]. Finally, the recent experimental SAS 9.2 procedure MCMC is a general purpose Markov Chain Monte Carlo simulation procedure that is designed to fit many Bayesian models using the Metropolis-Hastings approach [29
In all Bayesian packages we used "non-informative" priors for all the regression coefficients, i.e. a normal distribution with zero mean and a large variance (104). Note that, the adjective "non-informative" prior used in this paper is the classical wording but does not necessarily mean the prior is truly non-informative, as will be seen below. The random effect is assumed to follow a normal distribution and the standard deviation of the random effects is given a uniform prior distribution between 0 and 100. MLwiN, however, uses the Inverse Gamma distribution for the variance as default. Since the choice of the non-informative prior for the standard deviation can seriously affect the estimation of all parameters, other priors for the standard deviation were also used. The total number of iterations for binary models in all cases (except for cases 3 and 6) was 10,000 with a burn-in of 3,000. More iterations (106) were used in cases 3 and 6 in order to get convergence for the small data set. For the ordinal model in case 1, the total number of iterations was 100,000 and the size of the burn-in part was 30,000.
We checked convergence of the MCMC chain using the Brooks-Gelman-Rubin (BGR) method [30
] in WinBUGS. This method compares within-chain and between-chain variability for multiple chains starting at over-dispersed initial values. Convergence of the chain is indicated by a ratio close to 1. In MLwiN (MCMC) the Raftery-Lewis method was used [27
]. For MCMCglmm, we used the BGR method by making use of the R-package CODA. The SAS procedure MCMC offers many convergence diagnostic tests, we used the Geweke diagnostic.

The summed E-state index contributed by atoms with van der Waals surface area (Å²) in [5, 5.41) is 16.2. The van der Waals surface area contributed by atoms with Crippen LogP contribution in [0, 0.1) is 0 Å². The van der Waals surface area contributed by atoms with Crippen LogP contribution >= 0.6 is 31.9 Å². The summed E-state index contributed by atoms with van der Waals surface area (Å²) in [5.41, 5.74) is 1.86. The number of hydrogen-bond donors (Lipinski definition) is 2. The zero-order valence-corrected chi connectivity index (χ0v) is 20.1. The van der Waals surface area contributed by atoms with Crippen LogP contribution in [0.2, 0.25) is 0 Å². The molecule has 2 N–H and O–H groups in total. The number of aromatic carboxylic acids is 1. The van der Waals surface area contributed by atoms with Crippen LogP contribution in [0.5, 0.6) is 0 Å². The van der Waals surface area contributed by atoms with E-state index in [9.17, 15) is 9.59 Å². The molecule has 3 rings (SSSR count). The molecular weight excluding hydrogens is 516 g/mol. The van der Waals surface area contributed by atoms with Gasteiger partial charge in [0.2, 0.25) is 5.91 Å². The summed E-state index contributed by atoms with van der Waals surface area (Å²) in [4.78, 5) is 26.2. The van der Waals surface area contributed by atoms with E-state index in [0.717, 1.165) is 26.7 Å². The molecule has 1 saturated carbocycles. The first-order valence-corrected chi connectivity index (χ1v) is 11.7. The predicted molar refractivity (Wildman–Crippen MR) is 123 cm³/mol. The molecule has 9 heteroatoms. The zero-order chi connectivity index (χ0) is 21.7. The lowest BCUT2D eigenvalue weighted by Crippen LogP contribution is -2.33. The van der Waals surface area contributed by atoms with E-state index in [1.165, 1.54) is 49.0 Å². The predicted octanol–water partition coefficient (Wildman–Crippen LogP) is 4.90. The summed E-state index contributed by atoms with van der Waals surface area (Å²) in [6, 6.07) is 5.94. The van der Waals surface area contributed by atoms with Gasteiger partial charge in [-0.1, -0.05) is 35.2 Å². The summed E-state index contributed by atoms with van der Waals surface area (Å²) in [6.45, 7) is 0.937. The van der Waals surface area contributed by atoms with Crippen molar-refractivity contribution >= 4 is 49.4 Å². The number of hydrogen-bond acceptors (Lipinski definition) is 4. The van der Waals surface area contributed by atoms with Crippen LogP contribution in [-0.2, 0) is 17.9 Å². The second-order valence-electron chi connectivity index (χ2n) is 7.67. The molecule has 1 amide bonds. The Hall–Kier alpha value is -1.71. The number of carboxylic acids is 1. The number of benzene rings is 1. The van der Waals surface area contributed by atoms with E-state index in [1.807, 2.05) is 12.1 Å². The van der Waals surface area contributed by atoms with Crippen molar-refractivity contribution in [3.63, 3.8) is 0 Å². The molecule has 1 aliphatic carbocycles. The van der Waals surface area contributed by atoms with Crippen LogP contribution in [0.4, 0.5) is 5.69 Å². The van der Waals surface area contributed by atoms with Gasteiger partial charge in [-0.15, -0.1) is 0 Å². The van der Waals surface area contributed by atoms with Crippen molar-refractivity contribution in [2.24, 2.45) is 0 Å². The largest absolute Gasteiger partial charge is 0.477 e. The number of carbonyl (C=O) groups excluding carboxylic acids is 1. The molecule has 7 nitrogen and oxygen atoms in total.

The specification of starting values for parameters is a bit different across packages.
Among the six frequentist packages, lme4, NLMIXED and MIXOR allow manual specification of the starting values, while in the other packages default starting values are chosen automatically. NLMIXED uses 1 as starting value for all parameters for which no starting values have been specified. For lme4 and MIXOR the choice of the starting values is not clear, while GLIMMIX and GLLAMM base their default starting values on the estimates from a generalized linear model fit. In MLwiN ([R]IGLS) the 2nd order PQL method uses MQL estimates as starting values. Note that for most Bayesian implementations the starting values should be specified by the user. Often the choices of starting values, if not taken too extreme, do not play a great role in the convergence of the MCMC chain but care needs to be exercised for the variance parameters, as seen below.
As outlined above, binary and ordinal logistic random effects regression models were fitted to the IMPACT data. All packages are able to deal with the binary logistic random effects model. Furthermore, the packages GLLAMM, GLIMMIX, NLMIXED, MLwiN ([R]IGLS), MIXOR, WinBUGS, MLwiN (MCMC) and SAS MCMC are able to analyze ordinal multilevel data. MCMCglmm only supports the probit model for an ordinal outcome, so that program was not used for the ordinal case. The packages R, GLIMMIX, MLwiN ([R]IGLS), WinBUGS, MLwiN (MCMC) and MCMCglmm can handle the cross-classified random effects model. Syntax codes for the analysis of the IMPACT data with the different packages are provided in Additional file 2
We compared the packages with respect to the estimates of the parameters and the time needed to arrive at the final estimates. Further, we compared extra facilities, output and easy handling of the programs. Finally, we looked at the flexibility of the software, i.e. whether it is possible to vary the model assumptions made in (1.1) and (1.2), e.g. replacing the logit link by other link functions such as probit and log(-log) link functions or relaxing the assumption of normality for the random effects.